Q: Will the older and gifted students be challenged in a multiage classroom?
A: Yes. A multiage classroom can be a more challenging environment with greater opportunities for advanced students, including leadership roles. Students exhibit a greater understanding when given the opportunity to teach others. Studies show that when older students teach information and skills to their younger classmates, the academic performance of older students improves dramatically (Veenman 1995). Another researcher found that older-grade children benefit from taking responsibility for younger students, as well as develop an increasingly sophisticated understanding of that responsibility (Naylor 2000). Students in a multi-age classroom get the chance to be the oldest members of a group every two years. Some students in single-grade classes may go through childhood without having many opportunities to be in a leadership role. We also know that older and/or gifted does not always mean socially and emotionally advanced, too. Being a part of a multi-age community empowers students to learn from and with peers who may have strengths in social-emotional even if they are not the same age.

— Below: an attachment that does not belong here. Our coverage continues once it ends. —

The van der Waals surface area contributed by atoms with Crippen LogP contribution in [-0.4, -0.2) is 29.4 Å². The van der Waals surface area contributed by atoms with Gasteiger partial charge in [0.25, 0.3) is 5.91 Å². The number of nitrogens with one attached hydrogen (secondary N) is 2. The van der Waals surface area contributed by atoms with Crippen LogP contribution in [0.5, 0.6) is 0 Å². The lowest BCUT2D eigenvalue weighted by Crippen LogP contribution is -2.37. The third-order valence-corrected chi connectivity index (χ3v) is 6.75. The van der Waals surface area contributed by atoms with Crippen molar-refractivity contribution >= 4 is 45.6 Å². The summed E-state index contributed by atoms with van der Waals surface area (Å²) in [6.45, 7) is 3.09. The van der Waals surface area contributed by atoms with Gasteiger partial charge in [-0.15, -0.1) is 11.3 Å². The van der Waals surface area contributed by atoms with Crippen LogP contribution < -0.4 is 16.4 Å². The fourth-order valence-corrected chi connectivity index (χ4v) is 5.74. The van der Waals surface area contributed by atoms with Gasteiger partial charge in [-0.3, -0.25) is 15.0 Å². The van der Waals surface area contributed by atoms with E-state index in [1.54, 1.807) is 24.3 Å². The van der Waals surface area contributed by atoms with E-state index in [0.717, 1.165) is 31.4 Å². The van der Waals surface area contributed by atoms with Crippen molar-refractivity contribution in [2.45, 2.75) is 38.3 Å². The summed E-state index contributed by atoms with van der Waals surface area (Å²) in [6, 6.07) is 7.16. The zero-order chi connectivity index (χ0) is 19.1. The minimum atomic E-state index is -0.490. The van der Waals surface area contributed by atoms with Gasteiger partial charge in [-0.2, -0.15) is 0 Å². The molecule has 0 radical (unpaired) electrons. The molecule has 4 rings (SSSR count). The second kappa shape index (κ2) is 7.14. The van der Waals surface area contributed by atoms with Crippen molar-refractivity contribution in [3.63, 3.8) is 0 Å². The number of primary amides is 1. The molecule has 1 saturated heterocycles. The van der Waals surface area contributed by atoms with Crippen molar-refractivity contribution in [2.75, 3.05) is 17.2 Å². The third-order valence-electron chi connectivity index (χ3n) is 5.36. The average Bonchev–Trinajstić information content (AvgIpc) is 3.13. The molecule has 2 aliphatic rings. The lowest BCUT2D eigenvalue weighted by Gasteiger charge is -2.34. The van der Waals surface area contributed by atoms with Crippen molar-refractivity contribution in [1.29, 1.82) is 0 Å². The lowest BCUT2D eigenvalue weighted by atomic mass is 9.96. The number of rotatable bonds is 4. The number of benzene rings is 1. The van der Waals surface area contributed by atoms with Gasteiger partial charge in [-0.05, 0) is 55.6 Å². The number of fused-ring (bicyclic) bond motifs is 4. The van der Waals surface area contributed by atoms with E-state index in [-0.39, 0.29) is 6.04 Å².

Q: How will intervention be addressed in a multi-age classroom?
A: Multi-age classrooms provide increased opportunities to meet children where they are, which lends itself well in supporting a wide-range of abilities. Through authentic assessment, teachers know where children are in their learning and where they are going (Renwick, 2017; Stone, 1995, 2004). Our program will continue to utilize those assessments within the framework of a Multi-Tiered System of Support (MTSS) that supports students through classroom-based differentiation and interventions. MTSS also focuses on collaboration and direct intervention with our support staff of Reading Specialists and Intervention Specialists.
Q: Do other schools in the district employ multi-age teaching?
A: Yes, Barrington has a multi-age class in their progressive program. The other elementary schools in the district are all single grade levels.
Across the country, there are both public and independent schools that use multi-age teaching. Many of these schools are progressive, but some are not. Montessori is another approach that employs multi-age teaching. We continue to build relationships and connections with some of these schools through the National Progressive Education Network.
Q: Is this configuration of the multi-age models permanent?
A: Our work at Wickliffe is always evolving and we will continue to reflect and evaluate the efficacy of our configurations going forward. We consider this continued examination to be best practice and believe it ensures that we are responding to the needs of our community.